4.5          Noted. The Information Law Section, ICT Security, Data and Insights, an Integrity, Assurance and Security teams communicate regularly about security matters that affect the Department. Further, the team cooperate and coordinate to respond effectively to security issues that arise. The Information Law Section is a member of the Procurement Compliance Advisory Group which is a subset of the Security Committee. Further options are to be explored to generate greater communications between these business areas, including direct representation of the Legal Services and Audit Branch on the Security Committee.

Recommendation 3

OAIC recommendation

4.6          The OAIC recommends that DVA raises awareness of privacy matters by informing staff of the available privacy resources on the intranet, including newly developed privacy resources, such as the Privacy Management Plan (PMP) and Data Breach Response Plan (DBRP).

Response by DVA to the recommendation

4.7          Agreed. The Department has explored various ways to communicate with staff on privacy matters, including through Privacy Awareness Week, messaging from the Covid-19 Pandemic Taskforce and provision of ad-hoc privacy training to staff, including business areas who are high users of personal information. Staff also have access to the Department’s intranet where information about privacy and resources is available. Those materials will be reviewed and updated where necessary, along with communications to advise staff of new materials or updates that are made.

4.8          Business areas are involved in reviewing and contributing to the Department’s Privacy Management Plan to ensure matters relevant to them are considered.

Recommendation 4

OAIC recommendation

4.9   The OAIC recommends that DVA fosters a more privacy-aware culture by:

  • updating its current mandatory training modules to include more substantive privacy related training material, such as the definition of personal information, identifying and reporting non-compliance with the Privacy Act and obligations under the Notifiable Data Breaches (NDB) scheme, and
  • developing a stand-alone privacy training module and ensuring annual refresher training is provided to all staff.

Response by DVA to the recommendation

4.10       Agreed. All staff mandatory training is currently being developed by the Department’s Information Law Section. This training will provide all staff with a baseline of privacy knowledge. In particular, this training will cover what personal and sensitive information is, the Australian Privacy Principles (APPs), identifying non-compliance with the Privacy Act, the need for Privacy Impact Assessments and the Department’s obligations under the Notifiable Data Breaches scheme, amongst other important privacy issues.

4.11       Agreed. All staff will be required to undertake mandatory privacy training annually.

Recommendation 5

OAIC recommendation

4.12       The OAIC recommends that DVA meets the privacy obligations under the Privacy Code by developing a record of personal information holdings. The Privacy Officer should be responsible for the maintenance of the record to ensure its currency over time.

Response by DVA to the recommendation

4.13       Noted. The Department maintains a PIA register on its website. The register can be found on the privacy page which lists all PIAs finalised since 2016.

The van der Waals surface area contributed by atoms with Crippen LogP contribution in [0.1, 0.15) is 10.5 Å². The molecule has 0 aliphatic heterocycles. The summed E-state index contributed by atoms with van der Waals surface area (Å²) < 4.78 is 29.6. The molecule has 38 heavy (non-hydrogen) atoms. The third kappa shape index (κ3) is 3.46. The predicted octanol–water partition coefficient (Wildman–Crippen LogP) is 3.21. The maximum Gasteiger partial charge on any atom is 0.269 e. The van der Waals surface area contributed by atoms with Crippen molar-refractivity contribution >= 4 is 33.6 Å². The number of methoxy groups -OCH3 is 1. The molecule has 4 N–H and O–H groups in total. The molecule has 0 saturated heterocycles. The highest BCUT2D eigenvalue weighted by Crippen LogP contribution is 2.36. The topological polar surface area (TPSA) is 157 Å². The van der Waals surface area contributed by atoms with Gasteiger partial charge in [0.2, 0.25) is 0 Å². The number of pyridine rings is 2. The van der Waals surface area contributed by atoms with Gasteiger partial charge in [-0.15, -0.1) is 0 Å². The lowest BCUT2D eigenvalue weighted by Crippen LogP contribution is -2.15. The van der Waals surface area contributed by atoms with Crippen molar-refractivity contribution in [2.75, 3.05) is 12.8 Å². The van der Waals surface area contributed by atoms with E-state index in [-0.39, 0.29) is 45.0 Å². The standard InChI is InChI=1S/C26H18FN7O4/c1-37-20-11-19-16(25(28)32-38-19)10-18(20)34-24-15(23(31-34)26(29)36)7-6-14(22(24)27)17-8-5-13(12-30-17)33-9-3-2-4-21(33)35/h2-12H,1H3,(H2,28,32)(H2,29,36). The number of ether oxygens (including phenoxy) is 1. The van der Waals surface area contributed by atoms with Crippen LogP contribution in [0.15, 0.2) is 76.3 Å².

4.14       Agreed. The Department’s Data Assets Register (DAR) is in the process of being updated to include the requirements noted by the OAIC for personal information holdings.

Recommendation 6

OAIC recommendation

4.15       The OAIC recommends that DVA manages its internal data matching policies and procedures to ensure that they comply with the Data-matching Program (Assistance and Tax) Act 1990 (Data Matching Act) and are regularly reviewed to ensure they reflect current practices. This includes:

  • acquiring a copy of the program protocol and Technical Standards Report (TSR) from DHS and reviewing them to ensure that it conducts data matching activities with DHS with consideration of the data quality, integrity and security of the data matching program and in accordance with the Data Matching Act
  • regularly reviewing and updating its data matching manuals and including information about the date those manuals were updated and approved in the document, and
  • documenting the assessment process around the data release forms, including any sign-offs required as part of the review process, to ensure appropriate assessments are undertaken and approved prior to the release of data for data matching purposes.

Response by DVA to the recommendation

4.16       Agreed. A copy of the TSR from Services Australia will be obtained to ensure the Department’s data matching activities are compliant with the Data Matching Act.

4.17       Agreed. The Department will review its data matching process and procedures.

4.18       Agreed. The Department will document the current processes around data release.

Recommendation 7

OAIC recommendation

4.19       The OAIC recommends that DVA continues to develop, review and update its internal privacy and cyber security policies and procedures to ensure they are up-to-date and continue to be effective. This includes:

  • consulting with staff across the department to obtain internal advice and feedback to be incorporated in the Privacy Management Plan (PMP)
  • considering whether existing agency-specific records authorities continue to cover the full scope of DVA’s records in relation to its data matching activities and engage with the National Archives of Australia to update any records authorities, if required, to ensure the accountable disposal of DVA’s data matching information and records